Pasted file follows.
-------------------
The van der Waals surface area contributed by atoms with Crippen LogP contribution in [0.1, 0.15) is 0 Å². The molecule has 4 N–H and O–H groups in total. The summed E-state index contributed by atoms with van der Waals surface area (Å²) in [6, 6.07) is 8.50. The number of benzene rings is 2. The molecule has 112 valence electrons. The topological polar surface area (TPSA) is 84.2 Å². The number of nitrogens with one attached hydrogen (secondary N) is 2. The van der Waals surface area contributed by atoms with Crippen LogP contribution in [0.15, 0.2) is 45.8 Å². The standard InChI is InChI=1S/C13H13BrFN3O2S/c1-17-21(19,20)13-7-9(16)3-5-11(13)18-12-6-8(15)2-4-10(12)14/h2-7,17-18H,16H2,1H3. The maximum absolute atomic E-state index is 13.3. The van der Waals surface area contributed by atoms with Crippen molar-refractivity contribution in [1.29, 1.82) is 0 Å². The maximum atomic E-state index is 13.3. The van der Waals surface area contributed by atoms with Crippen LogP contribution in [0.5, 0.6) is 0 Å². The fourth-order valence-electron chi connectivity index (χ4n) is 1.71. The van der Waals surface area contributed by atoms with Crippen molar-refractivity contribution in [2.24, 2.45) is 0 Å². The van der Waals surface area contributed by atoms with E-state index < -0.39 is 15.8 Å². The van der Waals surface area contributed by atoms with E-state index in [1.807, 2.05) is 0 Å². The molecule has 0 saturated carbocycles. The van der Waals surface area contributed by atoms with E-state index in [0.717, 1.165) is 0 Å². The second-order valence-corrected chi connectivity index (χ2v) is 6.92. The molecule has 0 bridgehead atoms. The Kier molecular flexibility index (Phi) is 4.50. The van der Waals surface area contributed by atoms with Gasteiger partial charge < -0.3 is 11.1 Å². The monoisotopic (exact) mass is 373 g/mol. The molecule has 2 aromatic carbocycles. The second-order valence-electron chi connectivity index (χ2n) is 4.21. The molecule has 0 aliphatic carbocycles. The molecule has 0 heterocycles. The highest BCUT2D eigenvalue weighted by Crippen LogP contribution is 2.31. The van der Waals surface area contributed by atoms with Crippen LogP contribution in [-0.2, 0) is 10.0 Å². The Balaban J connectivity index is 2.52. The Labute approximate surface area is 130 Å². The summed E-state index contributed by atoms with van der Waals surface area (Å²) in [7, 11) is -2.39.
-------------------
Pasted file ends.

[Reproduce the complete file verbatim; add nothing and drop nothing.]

The van der Waals surface area contributed by atoms with Crippen LogP contribution in [0.1, 0.15) is 0 Å². The molecule has 4 N–H and O–H groups in total. The summed E-state index contributed by atoms with van der Waals surface area (Å²) in [6, 6.07) is 8.50. The number of benzene rings is 2. The molecule has 112 valence electrons. The topological polar surface area (TPSA) is 84.2 Å². The number of nitrogens with one attached hydrogen (secondary N) is 2. The van der Waals surface area contributed by atoms with Crippen LogP contribution in [0.15, 0.2) is 45.8 Å². The standard InChI is InChI=1S/C13H13BrFN3O2S/c1-17-21(19,20)13-7-9(16)3-5-11(13)18-12-6-8(15)2-4-10(12)14/h2-7,17-18H,16H2,1H3. The maximum absolute atomic E-state index is 13.3. The van der Waals surface area contributed by atoms with Crippen molar-refractivity contribution in [1.29, 1.82) is 0 Å². The maximum atomic E-state index is 13.3. The van der Waals surface area contributed by atoms with Crippen LogP contribution in [0.5, 0.6) is 0 Å². The fourth-order valence-electron chi connectivity index (χ4n) is 1.71. The van der Waals surface area contributed by atoms with Crippen molar-refractivity contribution in [2.24, 2.45) is 0 Å². The van der Waals surface area contributed by atoms with E-state index < -0.39 is 15.8 Å². The van der Waals surface area contributed by atoms with E-state index in [1.807, 2.05) is 0 Å². The molecule has 0 saturated carbocycles. The van der Waals surface area contributed by atoms with E-state index in [0.717, 1.165) is 0 Å². The second-order valence-corrected chi connectivity index (χ2v) is 6.92. The molecule has 0 bridgehead atoms. The Kier molecular flexibility index (Phi) is 4.50. The van der Waals surface area contributed by atoms with Gasteiger partial charge < -0.3 is 11.1 Å². The monoisotopic (exact) mass is 373 g/mol. The molecule has 2 aromatic carbocycles. The second-order valence-electron chi connectivity index (χ2n) is 4.21. The molecule has 0 aliphatic carbocycles. The molecule has 0 heterocycles. The highest BCUT2D eigenvalue weighted by Crippen LogP contribution is 2.31. The van der Waals surface area contributed by atoms with Crippen LogP contribution in [-0.2, 0) is 10.0 Å². The Balaban J connectivity index is 2.52. The Labute approximate surface area is 130 Å². The summed E-state index contributed by atoms with van der Waals surface area (Å²) in [7, 11) is -2.39.